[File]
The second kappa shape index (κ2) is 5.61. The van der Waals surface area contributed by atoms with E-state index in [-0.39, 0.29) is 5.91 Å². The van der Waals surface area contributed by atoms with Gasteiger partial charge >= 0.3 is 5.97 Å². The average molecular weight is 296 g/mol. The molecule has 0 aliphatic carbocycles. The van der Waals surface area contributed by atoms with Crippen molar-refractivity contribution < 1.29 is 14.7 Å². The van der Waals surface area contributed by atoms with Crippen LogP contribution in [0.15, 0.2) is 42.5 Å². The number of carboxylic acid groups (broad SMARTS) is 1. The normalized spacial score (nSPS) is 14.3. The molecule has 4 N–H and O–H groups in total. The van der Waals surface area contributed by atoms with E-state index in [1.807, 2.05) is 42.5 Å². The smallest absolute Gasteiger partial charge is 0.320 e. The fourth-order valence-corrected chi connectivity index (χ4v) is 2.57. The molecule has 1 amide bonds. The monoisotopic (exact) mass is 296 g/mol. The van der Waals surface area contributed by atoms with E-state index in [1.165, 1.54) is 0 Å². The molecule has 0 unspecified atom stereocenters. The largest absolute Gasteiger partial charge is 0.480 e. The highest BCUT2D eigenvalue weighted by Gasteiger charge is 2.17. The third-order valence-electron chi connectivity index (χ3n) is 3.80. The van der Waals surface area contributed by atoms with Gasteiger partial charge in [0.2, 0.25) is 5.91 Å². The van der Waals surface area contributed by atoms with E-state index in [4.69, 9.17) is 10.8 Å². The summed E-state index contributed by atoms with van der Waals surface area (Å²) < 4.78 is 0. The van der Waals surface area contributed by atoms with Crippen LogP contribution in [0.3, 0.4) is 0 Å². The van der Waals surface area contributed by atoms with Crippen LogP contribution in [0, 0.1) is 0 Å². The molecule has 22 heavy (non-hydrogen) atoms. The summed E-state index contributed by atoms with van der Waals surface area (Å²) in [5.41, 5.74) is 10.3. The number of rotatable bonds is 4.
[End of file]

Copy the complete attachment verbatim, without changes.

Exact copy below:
The second kappa shape index (κ2) is 5.61. The van der Waals surface area contributed by atoms with E-state index in [-0.39, 0.29) is 5.91 Å². The van der Waals surface area contributed by atoms with Gasteiger partial charge >= 0.3 is 5.97 Å². The average molecular weight is 296 g/mol. The molecule has 0 aliphatic carbocycles. The van der Waals surface area contributed by atoms with Crippen molar-refractivity contribution < 1.29 is 14.7 Å². The van der Waals surface area contributed by atoms with Crippen LogP contribution in [0.15, 0.2) is 42.5 Å². The number of carboxylic acid groups (broad SMARTS) is 1. The normalized spacial score (nSPS) is 14.3. The molecule has 4 N–H and O–H groups in total. The van der Waals surface area contributed by atoms with E-state index in [1.807, 2.05) is 42.5 Å². The smallest absolute Gasteiger partial charge is 0.320 e. The fourth-order valence-corrected chi connectivity index (χ4v) is 2.57. The molecule has 1 amide bonds. The monoisotopic (exact) mass is 296 g/mol. The van der Waals surface area contributed by atoms with E-state index in [1.165, 1.54) is 0 Å². The molecule has 0 unspecified atom stereocenters. The largest absolute Gasteiger partial charge is 0.480 e. The highest BCUT2D eigenvalue weighted by Gasteiger charge is 2.17. The third-order valence-electron chi connectivity index (χ3n) is 3.80. The van der Waals surface area contributed by atoms with Gasteiger partial charge in [0.2, 0.25) is 5.91 Å². The van der Waals surface area contributed by atoms with E-state index in [4.69, 9.17) is 10.8 Å². The summed E-state index contributed by atoms with van der Waals surface area (Å²) < 4.78 is 0. The van der Waals surface area contributed by atoms with Crippen LogP contribution in [0.3, 0.4) is 0 Å². The van der Waals surface area contributed by atoms with Crippen LogP contribution in [0, 0.1) is 0 Å². The molecule has 22 heavy (non-hydrogen) atoms. The summed E-state index contributed by atoms with van der Waals surface area (Å²) in [5.41, 5.74) is 10.3. The number of rotatable bonds is 4.